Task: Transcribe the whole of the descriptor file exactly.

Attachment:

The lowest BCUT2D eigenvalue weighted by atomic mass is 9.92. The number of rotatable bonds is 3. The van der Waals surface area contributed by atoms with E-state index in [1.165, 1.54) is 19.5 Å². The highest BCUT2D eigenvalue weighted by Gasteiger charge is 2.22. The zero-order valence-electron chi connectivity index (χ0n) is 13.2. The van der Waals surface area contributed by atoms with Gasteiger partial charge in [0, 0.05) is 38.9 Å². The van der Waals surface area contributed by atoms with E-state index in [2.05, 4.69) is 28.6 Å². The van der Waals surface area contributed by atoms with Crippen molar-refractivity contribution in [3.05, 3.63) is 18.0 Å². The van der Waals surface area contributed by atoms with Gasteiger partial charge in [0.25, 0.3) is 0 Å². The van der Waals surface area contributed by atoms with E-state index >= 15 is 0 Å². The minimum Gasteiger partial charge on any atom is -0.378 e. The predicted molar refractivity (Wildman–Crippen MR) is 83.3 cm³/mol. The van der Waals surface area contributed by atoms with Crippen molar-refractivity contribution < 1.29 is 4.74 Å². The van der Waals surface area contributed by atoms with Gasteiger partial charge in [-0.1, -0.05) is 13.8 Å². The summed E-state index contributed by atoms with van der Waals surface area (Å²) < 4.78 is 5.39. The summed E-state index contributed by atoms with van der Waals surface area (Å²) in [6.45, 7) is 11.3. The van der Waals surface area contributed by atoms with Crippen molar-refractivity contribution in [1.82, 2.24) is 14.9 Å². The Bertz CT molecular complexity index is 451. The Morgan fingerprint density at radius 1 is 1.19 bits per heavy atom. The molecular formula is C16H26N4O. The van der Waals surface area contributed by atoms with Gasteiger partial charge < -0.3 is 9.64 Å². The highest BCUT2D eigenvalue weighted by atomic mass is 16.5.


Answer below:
The lowest BCUT2D eigenvalue weighted by atomic mass is 9.92. The number of rotatable bonds is 3. The van der Waals surface area contributed by atoms with E-state index in [1.165, 1.54) is 19.5 Å². The highest BCUT2D eigenvalue weighted by Gasteiger charge is 2.22. The zero-order valence-electron chi connectivity index (χ0n) is 13.2. The van der Waals surface area contributed by atoms with Gasteiger partial charge in [0, 0.05) is 38.9 Å². The van der Waals surface area contributed by atoms with E-state index in [2.05, 4.69) is 28.6 Å². The van der Waals surface area contributed by atoms with Crippen molar-refractivity contribution in [3.05, 3.63) is 18.0 Å². The van der Waals surface area contributed by atoms with Gasteiger partial charge in [0.25, 0.3) is 0 Å². The van der Waals surface area contributed by atoms with E-state index >= 15 is 0 Å². The minimum Gasteiger partial charge on any atom is -0.378 e. The predicted molar refractivity (Wildman–Crippen MR) is 83.3 cm³/mol. The van der Waals surface area contributed by atoms with Crippen molar-refractivity contribution < 1.29 is 4.74 Å². The van der Waals surface area contributed by atoms with Gasteiger partial charge in [-0.1, -0.05) is 13.8 Å². The summed E-state index contributed by atoms with van der Waals surface area (Å²) < 4.78 is 5.39. The summed E-state index contributed by atoms with van der Waals surface area (Å²) in [6.45, 7) is 11.3. The van der Waals surface area contributed by atoms with Crippen molar-refractivity contribution in [1.82, 2.24) is 14.9 Å². The Bertz CT molecular complexity index is 451. The Morgan fingerprint density at radius 1 is 1.19 bits per heavy atom. The molecular formula is C16H26N4O. The van der Waals surface area contributed by atoms with Gasteiger partial charge < -0.3 is 9.64 Å². The highest BCUT2D eigenvalue weighted by atomic mass is 16.5.